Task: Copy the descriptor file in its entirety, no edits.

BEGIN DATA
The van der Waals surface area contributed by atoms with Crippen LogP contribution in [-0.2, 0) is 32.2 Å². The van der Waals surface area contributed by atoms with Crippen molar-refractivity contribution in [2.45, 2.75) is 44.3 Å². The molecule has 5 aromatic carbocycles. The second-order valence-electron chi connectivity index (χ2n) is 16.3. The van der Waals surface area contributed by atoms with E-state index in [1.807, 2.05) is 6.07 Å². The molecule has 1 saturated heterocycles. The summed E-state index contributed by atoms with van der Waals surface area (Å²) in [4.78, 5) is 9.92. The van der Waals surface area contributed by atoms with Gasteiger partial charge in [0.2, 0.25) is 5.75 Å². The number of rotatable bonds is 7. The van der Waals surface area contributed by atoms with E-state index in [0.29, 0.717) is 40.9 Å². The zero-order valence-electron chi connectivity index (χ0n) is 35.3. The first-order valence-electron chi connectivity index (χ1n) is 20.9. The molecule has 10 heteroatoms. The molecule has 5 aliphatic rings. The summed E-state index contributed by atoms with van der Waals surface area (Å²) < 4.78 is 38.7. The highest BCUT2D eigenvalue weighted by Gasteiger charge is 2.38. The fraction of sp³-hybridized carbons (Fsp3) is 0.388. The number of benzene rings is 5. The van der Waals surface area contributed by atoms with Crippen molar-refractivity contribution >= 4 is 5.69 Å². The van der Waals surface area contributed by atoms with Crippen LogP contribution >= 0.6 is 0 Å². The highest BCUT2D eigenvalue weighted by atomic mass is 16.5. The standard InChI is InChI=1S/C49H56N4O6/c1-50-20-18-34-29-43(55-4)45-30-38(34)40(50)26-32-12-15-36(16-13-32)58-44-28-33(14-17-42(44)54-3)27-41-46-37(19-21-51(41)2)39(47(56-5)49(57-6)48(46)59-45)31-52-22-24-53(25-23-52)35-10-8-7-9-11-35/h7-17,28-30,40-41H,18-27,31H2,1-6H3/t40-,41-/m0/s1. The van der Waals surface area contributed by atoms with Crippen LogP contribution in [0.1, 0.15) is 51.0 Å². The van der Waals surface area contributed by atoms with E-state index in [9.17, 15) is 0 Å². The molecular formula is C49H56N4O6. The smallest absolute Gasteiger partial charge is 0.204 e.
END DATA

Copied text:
The van der Waals surface area contributed by atoms with Crippen LogP contribution in [-0.2, 0) is 32.2 Å². The van der Waals surface area contributed by atoms with Crippen molar-refractivity contribution in [2.45, 2.75) is 44.3 Å². The molecule has 5 aromatic carbocycles. The second-order valence-electron chi connectivity index (χ2n) is 16.3. The van der Waals surface area contributed by atoms with E-state index in [1.807, 2.05) is 6.07 Å². The molecule has 1 saturated heterocycles. The summed E-state index contributed by atoms with van der Waals surface area (Å²) in [4.78, 5) is 9.92. The van der Waals surface area contributed by atoms with Gasteiger partial charge in [0.2, 0.25) is 5.75 Å². The number of rotatable bonds is 7. The van der Waals surface area contributed by atoms with E-state index in [0.29, 0.717) is 40.9 Å². The zero-order valence-electron chi connectivity index (χ0n) is 35.3. The first-order valence-electron chi connectivity index (χ1n) is 20.9. The molecule has 10 heteroatoms. The molecule has 5 aliphatic rings. The summed E-state index contributed by atoms with van der Waals surface area (Å²) < 4.78 is 38.7. The highest BCUT2D eigenvalue weighted by Gasteiger charge is 2.38. The fraction of sp³-hybridized carbons (Fsp3) is 0.388. The number of benzene rings is 5. The van der Waals surface area contributed by atoms with Crippen molar-refractivity contribution >= 4 is 5.69 Å². The van der Waals surface area contributed by atoms with Crippen LogP contribution >= 0.6 is 0 Å². The highest BCUT2D eigenvalue weighted by atomic mass is 16.5. The standard InChI is InChI=1S/C49H56N4O6/c1-50-20-18-34-29-43(55-4)45-30-38(34)40(50)26-32-12-15-36(16-13-32)58-44-28-33(14-17-42(44)54-3)27-41-46-37(19-21-51(41)2)39(47(56-5)49(57-6)48(46)59-45)31-52-22-24-53(25-23-52)35-10-8-7-9-11-35/h7-17,28-30,40-41H,18-27,31H2,1-6H3/t40-,41-/m0/s1. The van der Waals surface area contributed by atoms with Crippen LogP contribution in [0.1, 0.15) is 51.0 Å². The van der Waals surface area contributed by atoms with E-state index in [9.17, 15) is 0 Å². The molecular formula is C49H56N4O6. The smallest absolute Gasteiger partial charge is 0.204 e.